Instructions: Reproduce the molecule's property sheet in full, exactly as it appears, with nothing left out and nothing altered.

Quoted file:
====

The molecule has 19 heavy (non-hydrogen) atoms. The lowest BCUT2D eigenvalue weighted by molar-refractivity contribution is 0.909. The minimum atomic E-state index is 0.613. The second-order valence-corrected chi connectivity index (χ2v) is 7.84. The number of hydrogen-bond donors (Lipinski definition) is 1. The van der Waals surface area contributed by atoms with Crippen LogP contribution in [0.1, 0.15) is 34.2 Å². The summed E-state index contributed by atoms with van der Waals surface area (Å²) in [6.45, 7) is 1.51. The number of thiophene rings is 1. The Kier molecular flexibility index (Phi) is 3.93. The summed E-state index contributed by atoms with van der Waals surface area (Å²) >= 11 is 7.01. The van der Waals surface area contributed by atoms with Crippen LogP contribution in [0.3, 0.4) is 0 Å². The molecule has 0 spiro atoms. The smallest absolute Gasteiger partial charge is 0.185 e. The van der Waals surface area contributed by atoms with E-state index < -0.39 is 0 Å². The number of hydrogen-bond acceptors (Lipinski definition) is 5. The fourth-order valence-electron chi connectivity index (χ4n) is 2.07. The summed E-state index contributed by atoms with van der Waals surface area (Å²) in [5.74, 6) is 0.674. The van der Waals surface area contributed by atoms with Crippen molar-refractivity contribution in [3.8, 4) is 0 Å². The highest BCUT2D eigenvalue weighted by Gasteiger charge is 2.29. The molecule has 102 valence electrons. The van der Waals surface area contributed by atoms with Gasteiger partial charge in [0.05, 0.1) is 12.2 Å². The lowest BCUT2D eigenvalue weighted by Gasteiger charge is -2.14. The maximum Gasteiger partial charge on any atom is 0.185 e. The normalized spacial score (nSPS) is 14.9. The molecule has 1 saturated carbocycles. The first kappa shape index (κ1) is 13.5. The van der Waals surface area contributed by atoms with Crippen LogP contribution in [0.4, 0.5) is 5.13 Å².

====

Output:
The molecule has 19 heavy (non-hydrogen) atoms. The lowest BCUT2D eigenvalue weighted by molar-refractivity contribution is 0.909. The minimum atomic E-state index is 0.613. The second-order valence-corrected chi connectivity index (χ2v) is 7.84. The number of hydrogen-bond donors (Lipinski definition) is 1. The van der Waals surface area contributed by atoms with Crippen LogP contribution in [0.1, 0.15) is 34.2 Å². The summed E-state index contributed by atoms with van der Waals surface area (Å²) in [6.45, 7) is 1.51. The number of thiophene rings is 1. The Kier molecular flexibility index (Phi) is 3.93. The summed E-state index contributed by atoms with van der Waals surface area (Å²) >= 11 is 7.01. The van der Waals surface area contributed by atoms with Crippen LogP contribution in [0.3, 0.4) is 0 Å². The molecule has 0 spiro atoms. The smallest absolute Gasteiger partial charge is 0.185 e. The van der Waals surface area contributed by atoms with E-state index < -0.39 is 0 Å². The number of hydrogen-bond acceptors (Lipinski definition) is 5. The fourth-order valence-electron chi connectivity index (χ4n) is 2.07. The summed E-state index contributed by atoms with van der Waals surface area (Å²) in [5.74, 6) is 0.674. The van der Waals surface area contributed by atoms with Crippen molar-refractivity contribution in [3.8, 4) is 0 Å². The highest BCUT2D eigenvalue weighted by Gasteiger charge is 2.29. The molecule has 102 valence electrons. The van der Waals surface area contributed by atoms with Gasteiger partial charge in [0.05, 0.1) is 12.2 Å². The lowest BCUT2D eigenvalue weighted by Gasteiger charge is -2.14. The maximum Gasteiger partial charge on any atom is 0.185 e. The normalized spacial score (nSPS) is 14.9. The molecule has 1 saturated carbocycles. The first kappa shape index (κ1) is 13.5. The van der Waals surface area contributed by atoms with Crippen LogP contribution in [0.4, 0.5) is 5.13 Å².